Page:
The next portion of the workers’ compensation premium formula is based on the amount of workplace accidents your company has had in the past. This is also called your experience modifier. Your company will compare this amount to the average accidents for businesses in your same classification with the same or similar amount of employees. The average modifier rate is set at 1.0 for the scale, the less injuries the lower your modifier rate is, the more injury claims you have the higher the number. During a specified measurement period (typically 1-3 years), if your business experiences less workplace accidents than the average, your premium will most likely be lower than what a similar business with more accidents paid. Having a lower premium is a huge incentive for businesses to do more to prevent workplace injuries.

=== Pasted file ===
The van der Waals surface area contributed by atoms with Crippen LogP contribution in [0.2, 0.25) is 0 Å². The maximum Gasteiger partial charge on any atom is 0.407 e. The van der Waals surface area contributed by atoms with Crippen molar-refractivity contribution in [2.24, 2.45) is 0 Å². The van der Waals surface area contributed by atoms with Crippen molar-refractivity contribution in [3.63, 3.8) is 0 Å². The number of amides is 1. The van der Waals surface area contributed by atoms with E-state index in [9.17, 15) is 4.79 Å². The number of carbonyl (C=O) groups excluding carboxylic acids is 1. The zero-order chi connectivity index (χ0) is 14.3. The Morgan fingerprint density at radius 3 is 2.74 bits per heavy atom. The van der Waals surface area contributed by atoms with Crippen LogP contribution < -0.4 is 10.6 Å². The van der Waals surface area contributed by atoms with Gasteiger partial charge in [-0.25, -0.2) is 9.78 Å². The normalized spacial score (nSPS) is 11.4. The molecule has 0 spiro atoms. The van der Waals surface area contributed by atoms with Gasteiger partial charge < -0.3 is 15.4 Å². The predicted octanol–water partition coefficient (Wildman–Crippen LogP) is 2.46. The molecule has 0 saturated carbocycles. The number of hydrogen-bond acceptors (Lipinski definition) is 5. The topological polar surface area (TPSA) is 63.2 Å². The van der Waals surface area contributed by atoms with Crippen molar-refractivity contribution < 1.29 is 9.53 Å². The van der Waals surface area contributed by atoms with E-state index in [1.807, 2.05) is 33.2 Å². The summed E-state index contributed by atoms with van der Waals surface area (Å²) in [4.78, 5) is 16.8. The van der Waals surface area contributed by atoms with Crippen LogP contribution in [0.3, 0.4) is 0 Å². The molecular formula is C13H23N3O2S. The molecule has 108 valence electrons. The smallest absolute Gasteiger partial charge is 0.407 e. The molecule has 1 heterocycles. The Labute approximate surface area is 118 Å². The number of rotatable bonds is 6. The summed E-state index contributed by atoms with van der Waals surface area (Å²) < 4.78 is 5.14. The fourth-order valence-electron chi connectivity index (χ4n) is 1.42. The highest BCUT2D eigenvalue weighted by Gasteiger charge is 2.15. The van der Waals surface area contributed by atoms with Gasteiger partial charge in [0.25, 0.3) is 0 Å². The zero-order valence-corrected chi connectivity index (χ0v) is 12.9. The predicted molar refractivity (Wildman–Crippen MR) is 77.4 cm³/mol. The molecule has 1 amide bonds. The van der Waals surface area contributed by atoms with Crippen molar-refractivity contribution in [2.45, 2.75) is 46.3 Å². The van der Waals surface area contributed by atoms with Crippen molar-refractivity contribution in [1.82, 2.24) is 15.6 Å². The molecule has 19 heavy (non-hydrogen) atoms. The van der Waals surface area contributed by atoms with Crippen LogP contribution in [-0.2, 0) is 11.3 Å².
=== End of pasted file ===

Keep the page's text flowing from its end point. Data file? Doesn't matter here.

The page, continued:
3. Payroll

The final portion of the formula for workers’ compensation premiums is the total payroll of your business annually. The higher your payroll, the higher your workers’ compensation premium will be. This also means the more workers you have, the more potential for on the job injuries or illness. To make sure your payroll amount is accurate, every business is required to complete a workers’ compensation payroll audit a few months after their policy is renewed. If you don’t complete this audit you will face a penalty for noncompliance, so it is mandatory. If the audit shows that your payroll was actually higher than what you reported, you will have to pay the additional workers’ compensation premium on the correct information.


On the other hand, if you overestimate the amount of your payroll then you will be issued a refund for the overpayment of your premium once the insurance company adjusts the rates. Every state has a different average of how much they can expect per $100 of payroll. To find out more about your state’s rates check out our state by state workers’ compensation guides.

Ways To Lower Your Workers’ Compensation Rates